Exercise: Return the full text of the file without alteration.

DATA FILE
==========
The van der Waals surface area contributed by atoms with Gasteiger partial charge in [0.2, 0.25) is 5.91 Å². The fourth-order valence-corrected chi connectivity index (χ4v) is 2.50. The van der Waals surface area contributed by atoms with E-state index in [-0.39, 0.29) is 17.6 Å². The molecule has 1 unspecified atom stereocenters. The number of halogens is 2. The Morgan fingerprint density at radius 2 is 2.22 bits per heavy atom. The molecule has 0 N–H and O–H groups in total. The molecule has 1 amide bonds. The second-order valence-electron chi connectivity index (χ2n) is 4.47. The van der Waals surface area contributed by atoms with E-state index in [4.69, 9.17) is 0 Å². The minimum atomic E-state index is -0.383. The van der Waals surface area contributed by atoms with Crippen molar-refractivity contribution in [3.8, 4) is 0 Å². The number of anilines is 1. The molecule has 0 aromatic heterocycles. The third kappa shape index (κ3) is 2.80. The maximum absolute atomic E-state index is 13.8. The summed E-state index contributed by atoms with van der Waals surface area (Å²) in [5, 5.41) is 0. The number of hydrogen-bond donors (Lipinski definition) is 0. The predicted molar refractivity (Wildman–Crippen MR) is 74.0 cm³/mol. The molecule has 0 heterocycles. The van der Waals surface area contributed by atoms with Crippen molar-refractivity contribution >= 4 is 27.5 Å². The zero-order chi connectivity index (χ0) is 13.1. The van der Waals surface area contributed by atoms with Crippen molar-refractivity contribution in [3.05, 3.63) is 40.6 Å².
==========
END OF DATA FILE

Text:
The van der Waals surface area contributed by atoms with Gasteiger partial charge in [0.2, 0.25) is 5.91 Å². The fourth-order valence-corrected chi connectivity index (χ4v) is 2.50. The van der Waals surface area contributed by atoms with E-state index in [-0.39, 0.29) is 17.6 Å². The molecule has 1 unspecified atom stereocenters. The number of halogens is 2. The Morgan fingerprint density at radius 2 is 2.22 bits per heavy atom. The molecule has 0 N–H and O–H groups in total. The molecule has 1 amide bonds. The second-order valence-electron chi connectivity index (χ2n) is 4.47. The van der Waals surface area contributed by atoms with E-state index in [4.69, 9.17) is 0 Å². The minimum atomic E-state index is -0.383. The van der Waals surface area contributed by atoms with Crippen molar-refractivity contribution in [3.8, 4) is 0 Å². The number of anilines is 1. The molecule has 0 aromatic heterocycles. The third kappa shape index (κ3) is 2.80. The maximum absolute atomic E-state index is 13.8. The summed E-state index contributed by atoms with van der Waals surface area (Å²) in [5, 5.41) is 0. The number of hydrogen-bond donors (Lipinski definition) is 0. The predicted molar refractivity (Wildman–Crippen MR) is 74.0 cm³/mol. The molecule has 0 heterocycles. The van der Waals surface area contributed by atoms with Crippen molar-refractivity contribution >= 4 is 27.5 Å². The zero-order chi connectivity index (χ0) is 13.1. The van der Waals surface area contributed by atoms with Crippen molar-refractivity contribution in [3.05, 3.63) is 40.6 Å².